CAMP LEJEUNE, N.C. --
As a critical and valued ally of the U.S., Norway is a key nation in the European Command area of operations that supports II Marine Expeditionary Force with training opportunities, specifically for the intelligence community.
Just like welcoming a longtime friend, members of the Norwegian Military Intelligence Battalion were invited to meet unit leaders from intelligence commands within II MEF on Marine Corps Base Camp Lejeune, Sept. 14 and 15, 2021.
The intelligence staff welcomed the Norwegian leaders with a tour of facilities and workspaces showcasing their capabilities. II MEF hosts also briefed on intelligence integration, mission accomplishment as well as strengthening partnerships amongst the individual units.
Key elements of the visit were to instill trust, cooperation, and understanding between both intelligence communities, said U.S. Marine Corps Maj. John Forshtay, the G-2 Plans Officer for II MEF.
“On the intelligence side we have a great cooperation from many years of working alongside each other and are constantly getting better and better.” Norwegian Lt. Col. Per Espen Strande, Norwegian Military Intelligence Battalion commanding officer
“Trust can’t be built from the flip of a switch or simply by sending an email, it is made by having conversations, orienting around a map, getting together at mealtime and breaking bread,” he said. "It was important for both organizations to have a clear and concise comprehension of each other so that we are able to operate through combined intelligence operations.”
A recurring topic that was spoken about was the opportunity to exchange service members between both military communities. Forshtay said that these exchanges are crucial to the growth of integration amongst the intelligence community.
“Both organizations are unique in terms of environment, geography, and intelligence information that can be shared,” he said. “If we don’t get out and integrate with our Nordic friends, it will be a missed moment to observe their contribution and how they illuminate the operational environment for Marines of II MEF.”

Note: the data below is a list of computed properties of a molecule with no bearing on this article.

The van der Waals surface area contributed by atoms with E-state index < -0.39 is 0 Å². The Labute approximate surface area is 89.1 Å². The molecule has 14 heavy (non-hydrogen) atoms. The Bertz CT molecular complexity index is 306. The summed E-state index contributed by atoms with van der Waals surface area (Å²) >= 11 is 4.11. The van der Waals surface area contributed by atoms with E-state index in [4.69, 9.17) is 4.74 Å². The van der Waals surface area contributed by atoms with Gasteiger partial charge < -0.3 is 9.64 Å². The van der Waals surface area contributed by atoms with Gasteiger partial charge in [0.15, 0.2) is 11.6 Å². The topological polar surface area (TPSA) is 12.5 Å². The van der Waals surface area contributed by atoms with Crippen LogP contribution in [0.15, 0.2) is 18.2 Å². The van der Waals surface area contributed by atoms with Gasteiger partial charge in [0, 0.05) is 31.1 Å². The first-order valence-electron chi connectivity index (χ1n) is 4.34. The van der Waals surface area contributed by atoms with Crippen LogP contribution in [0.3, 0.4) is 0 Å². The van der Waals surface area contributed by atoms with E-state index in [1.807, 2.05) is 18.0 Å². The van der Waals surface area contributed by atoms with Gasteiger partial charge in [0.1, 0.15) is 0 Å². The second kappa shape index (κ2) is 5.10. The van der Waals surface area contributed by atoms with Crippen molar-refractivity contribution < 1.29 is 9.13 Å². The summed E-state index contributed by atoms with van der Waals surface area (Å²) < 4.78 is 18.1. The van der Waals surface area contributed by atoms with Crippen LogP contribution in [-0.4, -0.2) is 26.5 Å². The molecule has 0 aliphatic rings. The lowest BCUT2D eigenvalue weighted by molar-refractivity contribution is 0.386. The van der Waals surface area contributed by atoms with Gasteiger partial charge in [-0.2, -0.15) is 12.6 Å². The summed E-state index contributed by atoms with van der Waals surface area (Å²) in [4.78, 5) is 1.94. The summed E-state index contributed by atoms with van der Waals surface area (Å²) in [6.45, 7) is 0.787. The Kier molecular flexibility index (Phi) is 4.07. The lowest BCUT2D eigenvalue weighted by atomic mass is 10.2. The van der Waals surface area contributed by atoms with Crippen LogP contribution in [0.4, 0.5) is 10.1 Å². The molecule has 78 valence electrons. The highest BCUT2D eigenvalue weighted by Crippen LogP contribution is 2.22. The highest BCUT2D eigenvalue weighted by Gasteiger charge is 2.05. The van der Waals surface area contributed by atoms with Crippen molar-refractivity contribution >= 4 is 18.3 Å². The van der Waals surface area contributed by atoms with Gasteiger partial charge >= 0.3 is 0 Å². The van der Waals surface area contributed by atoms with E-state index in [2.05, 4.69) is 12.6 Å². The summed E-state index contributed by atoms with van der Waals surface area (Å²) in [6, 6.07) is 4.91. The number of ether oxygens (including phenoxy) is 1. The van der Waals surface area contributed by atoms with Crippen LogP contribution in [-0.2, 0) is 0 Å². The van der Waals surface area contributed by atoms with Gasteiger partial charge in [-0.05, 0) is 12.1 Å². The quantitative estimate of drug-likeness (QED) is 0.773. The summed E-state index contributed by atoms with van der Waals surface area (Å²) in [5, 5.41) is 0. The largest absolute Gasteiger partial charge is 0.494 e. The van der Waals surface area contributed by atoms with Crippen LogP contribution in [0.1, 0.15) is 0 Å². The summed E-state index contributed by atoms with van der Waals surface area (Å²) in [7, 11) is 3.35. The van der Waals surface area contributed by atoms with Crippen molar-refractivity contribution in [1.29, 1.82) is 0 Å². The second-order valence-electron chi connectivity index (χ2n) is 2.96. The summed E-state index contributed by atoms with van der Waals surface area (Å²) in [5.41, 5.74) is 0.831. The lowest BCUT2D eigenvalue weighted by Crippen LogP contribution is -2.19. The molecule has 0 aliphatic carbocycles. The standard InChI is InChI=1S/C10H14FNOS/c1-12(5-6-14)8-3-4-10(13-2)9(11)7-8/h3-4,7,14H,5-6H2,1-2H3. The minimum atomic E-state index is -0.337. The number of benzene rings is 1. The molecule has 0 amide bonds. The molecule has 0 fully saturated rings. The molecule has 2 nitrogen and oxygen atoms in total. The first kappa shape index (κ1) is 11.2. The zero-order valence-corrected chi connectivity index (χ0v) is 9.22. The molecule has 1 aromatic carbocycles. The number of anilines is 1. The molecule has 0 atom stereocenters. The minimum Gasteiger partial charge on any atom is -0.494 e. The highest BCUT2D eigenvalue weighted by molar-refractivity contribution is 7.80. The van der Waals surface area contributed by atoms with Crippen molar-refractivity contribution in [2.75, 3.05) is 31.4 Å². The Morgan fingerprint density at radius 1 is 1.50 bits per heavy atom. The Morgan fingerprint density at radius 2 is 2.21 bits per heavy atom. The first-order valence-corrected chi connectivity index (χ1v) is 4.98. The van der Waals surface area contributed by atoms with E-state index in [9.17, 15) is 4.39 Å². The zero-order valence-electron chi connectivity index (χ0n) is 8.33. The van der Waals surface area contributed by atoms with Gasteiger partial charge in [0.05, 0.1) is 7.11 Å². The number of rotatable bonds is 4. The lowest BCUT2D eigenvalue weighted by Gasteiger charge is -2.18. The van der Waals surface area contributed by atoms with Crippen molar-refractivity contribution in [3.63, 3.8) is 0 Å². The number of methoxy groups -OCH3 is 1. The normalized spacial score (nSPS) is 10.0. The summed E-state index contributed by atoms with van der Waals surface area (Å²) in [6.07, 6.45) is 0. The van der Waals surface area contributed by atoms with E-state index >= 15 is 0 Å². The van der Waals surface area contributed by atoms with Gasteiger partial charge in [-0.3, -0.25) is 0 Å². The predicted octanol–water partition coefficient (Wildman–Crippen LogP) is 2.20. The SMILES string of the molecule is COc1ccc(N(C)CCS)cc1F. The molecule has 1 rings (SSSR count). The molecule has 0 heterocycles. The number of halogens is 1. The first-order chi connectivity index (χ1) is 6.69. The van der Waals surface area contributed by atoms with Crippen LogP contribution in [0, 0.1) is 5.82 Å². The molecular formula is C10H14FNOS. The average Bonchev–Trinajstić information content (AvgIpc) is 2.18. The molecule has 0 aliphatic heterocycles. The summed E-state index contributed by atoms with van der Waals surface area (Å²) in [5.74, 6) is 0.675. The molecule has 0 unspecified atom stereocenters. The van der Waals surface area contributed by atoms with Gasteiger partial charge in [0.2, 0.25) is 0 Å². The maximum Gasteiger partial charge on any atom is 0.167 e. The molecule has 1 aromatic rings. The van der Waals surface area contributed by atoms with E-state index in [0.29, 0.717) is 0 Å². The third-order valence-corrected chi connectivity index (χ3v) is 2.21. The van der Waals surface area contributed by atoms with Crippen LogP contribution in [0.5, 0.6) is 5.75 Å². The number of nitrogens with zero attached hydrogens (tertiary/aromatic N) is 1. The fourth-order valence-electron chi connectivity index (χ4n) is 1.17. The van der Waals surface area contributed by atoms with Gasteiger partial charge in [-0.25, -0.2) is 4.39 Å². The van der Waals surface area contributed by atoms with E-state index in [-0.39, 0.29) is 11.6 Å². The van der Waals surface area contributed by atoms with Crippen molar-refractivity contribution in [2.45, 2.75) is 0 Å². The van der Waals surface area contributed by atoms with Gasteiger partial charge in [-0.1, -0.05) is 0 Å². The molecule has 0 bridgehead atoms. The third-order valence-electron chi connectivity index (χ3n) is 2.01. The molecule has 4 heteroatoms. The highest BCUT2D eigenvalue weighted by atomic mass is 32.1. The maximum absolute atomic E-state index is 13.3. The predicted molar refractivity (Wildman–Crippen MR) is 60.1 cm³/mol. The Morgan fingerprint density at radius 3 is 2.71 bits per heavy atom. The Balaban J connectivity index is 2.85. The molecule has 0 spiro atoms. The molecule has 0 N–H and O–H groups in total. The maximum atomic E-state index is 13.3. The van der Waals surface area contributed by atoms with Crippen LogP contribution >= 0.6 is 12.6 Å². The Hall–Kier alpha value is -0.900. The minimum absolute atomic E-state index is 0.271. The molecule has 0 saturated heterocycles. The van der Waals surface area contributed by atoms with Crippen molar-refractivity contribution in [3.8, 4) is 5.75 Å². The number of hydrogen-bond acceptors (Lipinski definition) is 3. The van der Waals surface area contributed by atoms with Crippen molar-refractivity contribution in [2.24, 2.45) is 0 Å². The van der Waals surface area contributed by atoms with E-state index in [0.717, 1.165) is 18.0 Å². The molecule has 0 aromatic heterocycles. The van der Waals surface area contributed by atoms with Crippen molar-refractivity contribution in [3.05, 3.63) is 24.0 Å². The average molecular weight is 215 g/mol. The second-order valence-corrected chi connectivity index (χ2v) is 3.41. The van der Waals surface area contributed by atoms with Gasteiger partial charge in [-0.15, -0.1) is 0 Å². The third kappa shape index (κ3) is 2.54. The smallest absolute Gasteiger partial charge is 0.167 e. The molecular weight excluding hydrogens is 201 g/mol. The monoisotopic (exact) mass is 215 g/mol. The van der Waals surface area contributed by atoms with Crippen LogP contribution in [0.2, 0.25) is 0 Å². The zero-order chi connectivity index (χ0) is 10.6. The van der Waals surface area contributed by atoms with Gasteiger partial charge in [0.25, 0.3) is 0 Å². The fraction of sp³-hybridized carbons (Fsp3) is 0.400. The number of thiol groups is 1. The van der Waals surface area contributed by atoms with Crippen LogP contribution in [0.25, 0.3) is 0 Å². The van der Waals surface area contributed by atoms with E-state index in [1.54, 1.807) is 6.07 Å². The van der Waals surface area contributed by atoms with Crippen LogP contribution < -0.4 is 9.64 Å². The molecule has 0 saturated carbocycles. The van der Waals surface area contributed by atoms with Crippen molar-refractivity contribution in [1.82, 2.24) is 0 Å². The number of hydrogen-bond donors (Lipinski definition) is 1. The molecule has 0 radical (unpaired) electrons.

Photo by Sgt. Jesus Sepulveda Torres
Members of the Norwegian Military Intelligence Battalion, Norwegian Army, are briefed by U.S. Marine Corps Lt. Col. Eric Tee, battalion commander, 2nd Reconnaissance Battalion, and his staff during a visit aboard Marine Corps Base Camp Lejeune, N.C., Sept. 15, 2021. II Marine Expeditionary Force intelligence commanders welcomed their counterparts with a tour of facilities and workspaces showcasing their capabilities. II MEF hosts also briefed on intelligence integration, mission accomplishment, and strengthening partnerships amongst the individual units.
U.S. Marine Corps Col. Bradley Bean, assistant chief of staff for the intelligence branch of II MEF, was a key speaker during the visit and said it had been a positive time for everyone.
“The collaboration and partnership will only improve from here,” Bean said. “In my experience, we are never going to fight alone, so the more we can work as a coalition the better the MEF will be from it.”
Norwegian military leaders were enthusiastic to return to II MEF to strengthen the relationship between the U.S. and Norway.
One of the guests was Norwegian Lt. Col. Per Espen Strande, commanding officer of the Norwegian Military Intelligence Battalion, Norwegian Army, who hasn’t visited MCB Camp Lejeune since before the COVID-19 pandemic began.
“I learn a lot from the units here and it helps me see how I am going to be able to integrate with them so they are prepared to support us in Norway,” he said. “Some of the highlights from today's visit included getting an update on how the units here are evolving, what problems they are overcoming and how I can provide assistance to better integrate with intelligence units.”
Strande said he hopes to have left II MEF with a broader understanding of what the Norwegian Military Intelligence Battalion is and how they can support each other.
“On the intelligence side we have a great cooperation from many years of working alongside each other and are constantly getting better and better,” said Strande. “We’re there for whenever they call and need something, no problem is too small, no problem is too big and I don’t mind lending support to our American friends.”